Brett Orrison, owner of Austin Recording Service in Texas, had just finished basic tracks for a new Black Angels album when he had to close for two months. As restrictions have eased, he’s allowing only one other person, masked, into his facility at a time—either the band’s lead singer, Alex Maas, to overdub his vocals, or Myles Crosby, audio technician and production manager at Antone’s Blues Nightclub. “Myles is my best friend of 30 years and has been the only person in my quarantine world” other than his own family, he says. Together they are mixing and mastering archived performances from the famed Austin club for livestreaming.

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At least Orrison didn’t have to go out and find cleaning products. “I’ve been using my isopropyl alcohol for my tape machine to clean my microphone grilles, doorknobs and things like that,” he says. But sessions are likely to remain limited. “As soon as everybody is fine with going back to restaurants and concerts in the proper way, I’ll be back to normal. For now, I’m going to keep it super limited and try my best to make enough money to pay my bills and get through this,” he says.

A lot of the protocols are common sense. “It’s simple things like installing hands-free soap dispensers and foot-operated trash cans,” says O’Sullivan. “I portioned out individual bags of coffee, because we can’t have general coffee pots.”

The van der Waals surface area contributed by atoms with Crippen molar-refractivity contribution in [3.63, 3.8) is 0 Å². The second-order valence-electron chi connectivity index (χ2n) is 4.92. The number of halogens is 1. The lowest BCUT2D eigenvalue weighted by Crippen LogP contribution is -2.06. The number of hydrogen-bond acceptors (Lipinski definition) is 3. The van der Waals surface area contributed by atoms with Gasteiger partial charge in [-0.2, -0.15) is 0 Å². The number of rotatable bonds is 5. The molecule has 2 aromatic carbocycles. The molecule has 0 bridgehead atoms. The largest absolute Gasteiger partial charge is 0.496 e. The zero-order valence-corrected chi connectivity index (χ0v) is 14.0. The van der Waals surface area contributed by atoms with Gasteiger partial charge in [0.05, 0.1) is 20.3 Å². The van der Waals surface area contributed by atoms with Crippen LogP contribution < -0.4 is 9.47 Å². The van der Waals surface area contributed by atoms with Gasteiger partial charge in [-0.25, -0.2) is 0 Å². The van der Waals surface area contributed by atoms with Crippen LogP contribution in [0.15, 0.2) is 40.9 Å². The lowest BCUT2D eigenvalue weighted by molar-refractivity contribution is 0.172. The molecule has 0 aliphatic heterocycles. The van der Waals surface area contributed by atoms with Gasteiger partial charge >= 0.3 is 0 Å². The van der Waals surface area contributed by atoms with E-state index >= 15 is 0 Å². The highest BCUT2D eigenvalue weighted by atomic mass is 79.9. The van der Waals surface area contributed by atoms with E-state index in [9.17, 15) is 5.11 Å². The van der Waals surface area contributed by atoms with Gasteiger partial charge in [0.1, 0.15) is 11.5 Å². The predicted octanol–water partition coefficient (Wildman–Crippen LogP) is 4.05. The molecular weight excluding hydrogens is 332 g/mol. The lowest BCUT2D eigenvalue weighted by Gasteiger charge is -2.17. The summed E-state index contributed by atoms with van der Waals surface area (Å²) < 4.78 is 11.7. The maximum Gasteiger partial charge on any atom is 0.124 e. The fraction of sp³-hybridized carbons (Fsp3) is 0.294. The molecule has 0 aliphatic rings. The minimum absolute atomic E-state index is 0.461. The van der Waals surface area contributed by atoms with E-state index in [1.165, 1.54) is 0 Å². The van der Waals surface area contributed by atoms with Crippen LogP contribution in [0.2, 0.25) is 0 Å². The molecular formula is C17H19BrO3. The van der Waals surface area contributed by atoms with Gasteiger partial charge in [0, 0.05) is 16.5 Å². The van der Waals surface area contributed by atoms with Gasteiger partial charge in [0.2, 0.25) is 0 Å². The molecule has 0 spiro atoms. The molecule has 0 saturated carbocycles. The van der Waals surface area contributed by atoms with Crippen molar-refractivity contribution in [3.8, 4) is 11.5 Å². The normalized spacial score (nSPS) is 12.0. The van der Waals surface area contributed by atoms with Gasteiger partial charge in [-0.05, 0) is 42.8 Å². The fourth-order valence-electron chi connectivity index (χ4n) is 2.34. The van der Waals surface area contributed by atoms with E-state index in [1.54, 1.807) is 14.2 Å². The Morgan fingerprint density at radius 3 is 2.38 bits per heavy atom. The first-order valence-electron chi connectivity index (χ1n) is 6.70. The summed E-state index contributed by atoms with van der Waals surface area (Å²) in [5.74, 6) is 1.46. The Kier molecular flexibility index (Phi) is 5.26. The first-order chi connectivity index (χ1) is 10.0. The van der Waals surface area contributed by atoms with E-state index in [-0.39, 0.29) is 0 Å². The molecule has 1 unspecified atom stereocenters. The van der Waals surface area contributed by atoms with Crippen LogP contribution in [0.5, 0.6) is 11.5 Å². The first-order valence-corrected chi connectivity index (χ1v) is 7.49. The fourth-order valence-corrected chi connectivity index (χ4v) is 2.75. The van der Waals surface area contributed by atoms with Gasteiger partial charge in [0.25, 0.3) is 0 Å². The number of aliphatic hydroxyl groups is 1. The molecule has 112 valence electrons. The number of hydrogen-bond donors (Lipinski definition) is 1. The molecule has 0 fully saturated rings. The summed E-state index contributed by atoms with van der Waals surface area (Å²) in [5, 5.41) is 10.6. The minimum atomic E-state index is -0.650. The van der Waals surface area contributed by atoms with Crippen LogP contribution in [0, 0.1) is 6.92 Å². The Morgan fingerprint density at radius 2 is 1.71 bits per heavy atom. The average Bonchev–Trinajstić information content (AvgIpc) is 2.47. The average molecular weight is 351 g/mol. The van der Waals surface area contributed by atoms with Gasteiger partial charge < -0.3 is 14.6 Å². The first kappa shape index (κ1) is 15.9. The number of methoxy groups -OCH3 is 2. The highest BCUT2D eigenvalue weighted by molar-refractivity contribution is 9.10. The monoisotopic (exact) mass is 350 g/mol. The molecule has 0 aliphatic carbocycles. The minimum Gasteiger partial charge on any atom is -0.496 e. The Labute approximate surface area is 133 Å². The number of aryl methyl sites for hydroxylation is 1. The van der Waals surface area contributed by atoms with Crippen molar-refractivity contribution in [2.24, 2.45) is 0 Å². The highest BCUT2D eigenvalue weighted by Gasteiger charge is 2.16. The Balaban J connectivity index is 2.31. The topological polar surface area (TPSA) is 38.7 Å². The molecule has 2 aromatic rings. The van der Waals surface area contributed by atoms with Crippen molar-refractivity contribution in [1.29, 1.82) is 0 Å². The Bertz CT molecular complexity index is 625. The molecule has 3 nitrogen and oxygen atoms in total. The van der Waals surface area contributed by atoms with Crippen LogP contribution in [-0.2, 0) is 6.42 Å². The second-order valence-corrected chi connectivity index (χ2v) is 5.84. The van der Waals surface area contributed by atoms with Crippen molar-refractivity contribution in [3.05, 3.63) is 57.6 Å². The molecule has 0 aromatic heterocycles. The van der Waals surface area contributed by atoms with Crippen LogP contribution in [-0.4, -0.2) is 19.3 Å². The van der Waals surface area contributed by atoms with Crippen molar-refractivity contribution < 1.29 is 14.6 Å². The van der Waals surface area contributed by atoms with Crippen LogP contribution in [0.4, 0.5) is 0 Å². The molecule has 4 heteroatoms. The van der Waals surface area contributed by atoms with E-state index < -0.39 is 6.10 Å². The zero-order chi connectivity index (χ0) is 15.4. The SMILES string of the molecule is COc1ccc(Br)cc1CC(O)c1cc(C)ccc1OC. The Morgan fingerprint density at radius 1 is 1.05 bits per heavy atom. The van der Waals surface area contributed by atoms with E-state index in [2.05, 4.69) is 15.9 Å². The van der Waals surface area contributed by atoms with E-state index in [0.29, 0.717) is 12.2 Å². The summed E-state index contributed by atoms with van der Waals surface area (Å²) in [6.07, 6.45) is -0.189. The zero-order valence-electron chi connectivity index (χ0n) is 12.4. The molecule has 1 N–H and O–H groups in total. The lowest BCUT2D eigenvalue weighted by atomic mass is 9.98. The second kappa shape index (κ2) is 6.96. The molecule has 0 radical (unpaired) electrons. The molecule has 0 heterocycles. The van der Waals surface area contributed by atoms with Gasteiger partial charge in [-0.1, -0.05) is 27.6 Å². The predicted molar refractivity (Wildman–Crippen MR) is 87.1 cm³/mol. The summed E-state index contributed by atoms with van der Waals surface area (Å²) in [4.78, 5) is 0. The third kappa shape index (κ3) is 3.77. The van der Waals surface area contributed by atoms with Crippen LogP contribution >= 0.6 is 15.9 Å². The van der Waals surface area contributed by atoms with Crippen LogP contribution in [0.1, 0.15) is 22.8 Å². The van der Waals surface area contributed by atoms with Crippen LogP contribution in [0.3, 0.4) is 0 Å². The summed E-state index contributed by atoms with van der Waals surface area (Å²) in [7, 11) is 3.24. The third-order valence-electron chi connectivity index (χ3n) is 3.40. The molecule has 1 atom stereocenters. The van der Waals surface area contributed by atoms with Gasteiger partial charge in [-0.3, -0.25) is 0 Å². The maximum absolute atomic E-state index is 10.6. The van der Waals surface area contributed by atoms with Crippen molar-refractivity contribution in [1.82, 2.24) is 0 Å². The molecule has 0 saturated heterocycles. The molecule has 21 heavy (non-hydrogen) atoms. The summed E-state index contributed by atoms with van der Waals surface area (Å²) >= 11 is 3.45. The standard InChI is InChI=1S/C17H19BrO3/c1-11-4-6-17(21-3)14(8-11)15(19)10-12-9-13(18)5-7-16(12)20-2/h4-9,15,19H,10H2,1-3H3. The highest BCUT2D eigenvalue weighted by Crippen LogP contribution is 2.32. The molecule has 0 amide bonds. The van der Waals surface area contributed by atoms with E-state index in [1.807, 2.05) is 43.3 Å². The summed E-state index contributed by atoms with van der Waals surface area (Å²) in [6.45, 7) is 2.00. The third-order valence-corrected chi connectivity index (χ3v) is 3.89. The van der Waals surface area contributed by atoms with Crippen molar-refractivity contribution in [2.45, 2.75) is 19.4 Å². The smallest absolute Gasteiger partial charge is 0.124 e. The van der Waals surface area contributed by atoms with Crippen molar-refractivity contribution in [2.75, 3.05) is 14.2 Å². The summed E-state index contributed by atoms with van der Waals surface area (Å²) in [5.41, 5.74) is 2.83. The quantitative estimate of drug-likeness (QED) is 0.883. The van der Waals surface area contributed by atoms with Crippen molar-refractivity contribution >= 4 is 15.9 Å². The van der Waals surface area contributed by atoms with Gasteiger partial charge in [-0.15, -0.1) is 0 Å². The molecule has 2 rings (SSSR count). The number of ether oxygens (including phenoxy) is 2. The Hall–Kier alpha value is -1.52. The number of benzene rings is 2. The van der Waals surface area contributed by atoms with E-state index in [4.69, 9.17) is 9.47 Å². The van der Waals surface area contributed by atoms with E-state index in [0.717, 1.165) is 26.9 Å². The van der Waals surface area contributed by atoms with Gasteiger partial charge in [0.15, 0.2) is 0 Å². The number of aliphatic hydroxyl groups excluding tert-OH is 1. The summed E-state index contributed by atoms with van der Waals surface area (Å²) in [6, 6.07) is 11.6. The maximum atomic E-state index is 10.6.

Barefoot, which shares an entrance with UnderToneAudio’s manufacturing facility upstairs, has leveraged technology to streamline access management. “There’s a QR code on the front door. It pulls up a Google form on your phone. You sign in before you come into the building and it shows you a copy of the guidelines and you check that you’re read them,” says O’Sullivan.

“Because we have a common entrance, we stagger everybody’s arrival times. And now we have a little front desk set up, with a hands-free thermometer.” Staff are getting regular tests, he says, logging their results in another Google doc.

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Barefoot’s live rooms are large enough to house a good number of performers, but numbers are limited in the control room. Managers are encouraged to check in over video conferencing and the Audio Movers app, which streams audio live out of the DAW. “I think, for people like that, it will continue to be the norm—and it’s a lot less disruptive to the flow of the session,” says O’Sullivan.

Orrison had been mixing FOH on Jack White’s 2018 tour, which ended in December, and decided to take a year off to get his studio, newly equipped with a Rupert Neve Designs 5088, up and running. Seeing clubs and bars permanently close in Austin due to the virus, he’s worried for his colleagues. “It’s sad that in our industry, and so many others, you take the work away for two months and people lose everything. That’s a sad place to be in America. If this goes on for six or eight months, it’s going to be devastating for the art and music communities.”

Sound On Sound, which relocated from Manhattan a few years ago, has long embraced Broadway show cast album recording. An audit by one such upcoming project raised an interesting question, says Drootin: “What type of air conditioning system do we have? We hadn’t addressed the issue, and we’re now installing ultra-violet systems in our air conditioning ducts.” It’s not only the right thing to do, he says. “It’s a wonderful sales pitch to say that we’ve done it.”

Drootin reports that producers, unable to find suitable Manhattan studios open, have been happy to find a facility just across the river back at work. “We made the right decision to be where we are, and now we’re seeing the benefit,” he says. “We’re busier than ever.”